The Monte Carlo solution to the diffusion equation can be written as a function of position, , and imaginary time, , as follows

where the coefficients, , are the overlap integrals of with the eigenfunctions of the many-body Hamiltonian, . The DMC method relies on the fact that in the limit of large imaginary time is dominated by the lowest energy solution, .

However, in the initial short imaginary time regime, it is clear that the above equation contains information about the energy differences, . For example the time-dependence of the energy estimate is given by

where the are the overlap integrals of the guiding wavefunction, , with the eigenfunctions of the many-body Hamiltonian, . Therefore, if one was to compute the energy estimate as a function of time, then standard curve fitting methods could be used to extract the excited state energies, . In practice however, obtaining energies from Eq.() would be extremely difficult due to the statistical noise of the Monte Carlo simulation.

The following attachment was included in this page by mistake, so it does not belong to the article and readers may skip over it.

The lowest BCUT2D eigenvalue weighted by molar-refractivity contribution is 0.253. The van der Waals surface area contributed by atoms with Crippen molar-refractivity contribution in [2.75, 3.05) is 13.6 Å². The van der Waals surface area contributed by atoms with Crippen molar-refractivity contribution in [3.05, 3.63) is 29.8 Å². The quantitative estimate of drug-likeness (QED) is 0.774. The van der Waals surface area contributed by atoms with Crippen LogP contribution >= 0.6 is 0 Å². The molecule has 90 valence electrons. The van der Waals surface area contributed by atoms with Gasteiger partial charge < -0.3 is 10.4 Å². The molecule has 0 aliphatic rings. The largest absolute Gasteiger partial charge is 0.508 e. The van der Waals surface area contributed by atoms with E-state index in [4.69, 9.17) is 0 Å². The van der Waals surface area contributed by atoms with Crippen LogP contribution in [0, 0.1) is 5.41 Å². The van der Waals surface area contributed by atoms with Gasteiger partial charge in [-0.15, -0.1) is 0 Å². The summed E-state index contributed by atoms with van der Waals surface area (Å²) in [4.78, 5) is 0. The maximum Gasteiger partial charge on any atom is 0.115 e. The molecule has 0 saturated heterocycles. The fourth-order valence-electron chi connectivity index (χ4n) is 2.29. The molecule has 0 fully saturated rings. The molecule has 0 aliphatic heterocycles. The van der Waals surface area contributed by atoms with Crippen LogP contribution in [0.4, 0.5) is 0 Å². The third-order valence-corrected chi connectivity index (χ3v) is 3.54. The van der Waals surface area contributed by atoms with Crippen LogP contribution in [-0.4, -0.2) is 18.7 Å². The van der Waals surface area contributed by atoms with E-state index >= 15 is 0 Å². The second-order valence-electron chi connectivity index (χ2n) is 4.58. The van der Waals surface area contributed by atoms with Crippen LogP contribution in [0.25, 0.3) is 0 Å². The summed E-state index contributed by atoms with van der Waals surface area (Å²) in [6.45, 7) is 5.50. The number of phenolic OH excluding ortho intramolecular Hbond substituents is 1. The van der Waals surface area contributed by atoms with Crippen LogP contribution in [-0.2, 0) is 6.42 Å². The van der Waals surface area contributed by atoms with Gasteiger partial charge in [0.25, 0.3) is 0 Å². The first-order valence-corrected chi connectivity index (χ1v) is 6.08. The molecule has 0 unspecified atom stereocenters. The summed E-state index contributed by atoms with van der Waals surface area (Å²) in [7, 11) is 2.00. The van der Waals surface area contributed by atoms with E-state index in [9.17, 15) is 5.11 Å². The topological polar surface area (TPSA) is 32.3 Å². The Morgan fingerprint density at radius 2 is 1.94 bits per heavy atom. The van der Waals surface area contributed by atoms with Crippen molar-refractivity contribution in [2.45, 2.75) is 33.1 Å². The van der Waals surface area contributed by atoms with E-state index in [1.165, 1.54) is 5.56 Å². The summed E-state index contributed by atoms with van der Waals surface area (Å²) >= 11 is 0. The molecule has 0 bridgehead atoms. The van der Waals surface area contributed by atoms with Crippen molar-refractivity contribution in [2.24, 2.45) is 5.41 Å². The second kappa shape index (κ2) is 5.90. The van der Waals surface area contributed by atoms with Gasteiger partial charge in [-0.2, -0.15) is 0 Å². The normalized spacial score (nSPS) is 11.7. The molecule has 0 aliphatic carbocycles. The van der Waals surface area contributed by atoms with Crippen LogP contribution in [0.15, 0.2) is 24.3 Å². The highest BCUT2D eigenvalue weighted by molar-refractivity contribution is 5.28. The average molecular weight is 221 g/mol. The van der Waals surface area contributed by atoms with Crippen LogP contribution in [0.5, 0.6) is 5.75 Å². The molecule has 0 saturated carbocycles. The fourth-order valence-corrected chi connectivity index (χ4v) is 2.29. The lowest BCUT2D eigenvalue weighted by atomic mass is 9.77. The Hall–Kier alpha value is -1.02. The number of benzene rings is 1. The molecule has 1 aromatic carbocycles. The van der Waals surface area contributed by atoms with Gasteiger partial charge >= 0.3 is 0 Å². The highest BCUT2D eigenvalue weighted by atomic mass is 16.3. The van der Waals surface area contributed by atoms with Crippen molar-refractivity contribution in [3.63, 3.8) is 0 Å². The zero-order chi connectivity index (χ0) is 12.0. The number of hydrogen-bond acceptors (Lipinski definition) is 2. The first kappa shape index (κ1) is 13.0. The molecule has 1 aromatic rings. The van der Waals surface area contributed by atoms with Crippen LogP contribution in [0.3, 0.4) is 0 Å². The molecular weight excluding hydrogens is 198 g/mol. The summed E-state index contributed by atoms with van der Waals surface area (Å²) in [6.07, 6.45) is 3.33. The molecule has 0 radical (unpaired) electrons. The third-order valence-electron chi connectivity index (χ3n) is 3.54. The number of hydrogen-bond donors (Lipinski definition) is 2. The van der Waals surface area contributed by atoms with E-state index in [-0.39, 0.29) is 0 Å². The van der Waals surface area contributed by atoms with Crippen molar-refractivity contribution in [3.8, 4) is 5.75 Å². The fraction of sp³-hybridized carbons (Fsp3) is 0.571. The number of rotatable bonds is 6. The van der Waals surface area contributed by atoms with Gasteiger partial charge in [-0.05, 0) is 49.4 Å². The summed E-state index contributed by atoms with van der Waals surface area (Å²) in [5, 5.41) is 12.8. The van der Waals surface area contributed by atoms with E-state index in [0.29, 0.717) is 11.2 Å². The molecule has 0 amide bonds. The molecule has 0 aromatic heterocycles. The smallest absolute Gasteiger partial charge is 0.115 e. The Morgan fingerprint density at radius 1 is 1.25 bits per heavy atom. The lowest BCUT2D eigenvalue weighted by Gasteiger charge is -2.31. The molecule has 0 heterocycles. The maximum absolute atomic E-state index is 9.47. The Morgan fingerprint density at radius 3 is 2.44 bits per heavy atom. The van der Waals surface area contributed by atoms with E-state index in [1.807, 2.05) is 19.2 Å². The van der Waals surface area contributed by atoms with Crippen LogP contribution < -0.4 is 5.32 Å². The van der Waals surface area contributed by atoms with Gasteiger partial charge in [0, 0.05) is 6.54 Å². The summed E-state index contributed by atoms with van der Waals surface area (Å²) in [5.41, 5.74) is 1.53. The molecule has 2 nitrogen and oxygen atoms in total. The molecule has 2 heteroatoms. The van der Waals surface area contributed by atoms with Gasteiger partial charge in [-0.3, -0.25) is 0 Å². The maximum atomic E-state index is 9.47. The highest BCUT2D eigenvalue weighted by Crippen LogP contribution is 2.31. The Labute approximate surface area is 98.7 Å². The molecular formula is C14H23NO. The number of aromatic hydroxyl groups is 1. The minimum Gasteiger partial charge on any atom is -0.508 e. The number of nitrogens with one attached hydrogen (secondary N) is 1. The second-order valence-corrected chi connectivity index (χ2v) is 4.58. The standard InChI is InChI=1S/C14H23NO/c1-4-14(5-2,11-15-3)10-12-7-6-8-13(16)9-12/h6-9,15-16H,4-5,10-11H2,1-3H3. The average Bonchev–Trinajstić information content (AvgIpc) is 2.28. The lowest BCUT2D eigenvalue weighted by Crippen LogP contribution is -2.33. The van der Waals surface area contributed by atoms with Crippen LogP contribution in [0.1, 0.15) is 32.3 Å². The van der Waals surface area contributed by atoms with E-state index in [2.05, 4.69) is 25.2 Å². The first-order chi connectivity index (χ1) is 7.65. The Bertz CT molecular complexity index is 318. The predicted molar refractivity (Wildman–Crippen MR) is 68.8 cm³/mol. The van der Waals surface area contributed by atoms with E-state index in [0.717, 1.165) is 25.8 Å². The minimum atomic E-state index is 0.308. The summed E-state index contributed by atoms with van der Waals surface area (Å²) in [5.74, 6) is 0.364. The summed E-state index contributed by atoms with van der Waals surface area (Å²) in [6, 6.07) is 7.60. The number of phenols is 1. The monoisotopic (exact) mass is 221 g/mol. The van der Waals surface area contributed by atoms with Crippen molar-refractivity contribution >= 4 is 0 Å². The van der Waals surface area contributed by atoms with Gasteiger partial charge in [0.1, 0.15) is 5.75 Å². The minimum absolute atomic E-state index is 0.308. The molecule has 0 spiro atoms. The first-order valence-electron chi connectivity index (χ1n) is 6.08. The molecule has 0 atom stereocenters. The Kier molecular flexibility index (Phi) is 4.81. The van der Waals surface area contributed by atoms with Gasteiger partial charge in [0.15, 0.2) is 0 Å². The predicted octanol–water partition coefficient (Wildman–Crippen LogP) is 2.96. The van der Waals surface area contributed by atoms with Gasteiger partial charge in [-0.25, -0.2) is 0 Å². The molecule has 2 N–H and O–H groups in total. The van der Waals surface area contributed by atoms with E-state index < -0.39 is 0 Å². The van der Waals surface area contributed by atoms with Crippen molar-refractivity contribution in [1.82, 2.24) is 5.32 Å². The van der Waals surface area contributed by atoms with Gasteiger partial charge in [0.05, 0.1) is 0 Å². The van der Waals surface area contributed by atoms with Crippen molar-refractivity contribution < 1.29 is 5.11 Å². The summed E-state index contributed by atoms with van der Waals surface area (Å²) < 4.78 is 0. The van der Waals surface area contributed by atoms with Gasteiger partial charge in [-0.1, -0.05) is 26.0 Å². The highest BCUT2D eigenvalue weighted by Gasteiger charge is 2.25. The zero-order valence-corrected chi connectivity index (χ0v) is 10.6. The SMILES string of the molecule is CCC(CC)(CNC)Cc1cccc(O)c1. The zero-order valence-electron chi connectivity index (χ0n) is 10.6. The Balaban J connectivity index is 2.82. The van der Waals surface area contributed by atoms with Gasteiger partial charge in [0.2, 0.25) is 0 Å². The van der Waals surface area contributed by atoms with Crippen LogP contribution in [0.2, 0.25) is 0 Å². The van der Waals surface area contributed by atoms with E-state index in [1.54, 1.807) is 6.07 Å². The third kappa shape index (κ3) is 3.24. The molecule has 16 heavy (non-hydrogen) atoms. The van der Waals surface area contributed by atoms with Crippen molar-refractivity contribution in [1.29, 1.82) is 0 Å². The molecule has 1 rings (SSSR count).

More sophisticated methods have been devised[80, 81, 82] to specifically measure the time dependence. Instead of the energy in Eq.(), consider the expectation value of the Green's function,

which can be sampled from the random walk by evaluating

where *W* is the cumulative branching weight,

which is essentially the total population. If we insert a complete set of eigenstates into Eq.(), the time behaviour of is

This is a simpler expression to attempt to fit than Eq.(). However, in practice it is still dominated by the statistical noise[23].

Tue Nov 19 17:11:34 GMT 1996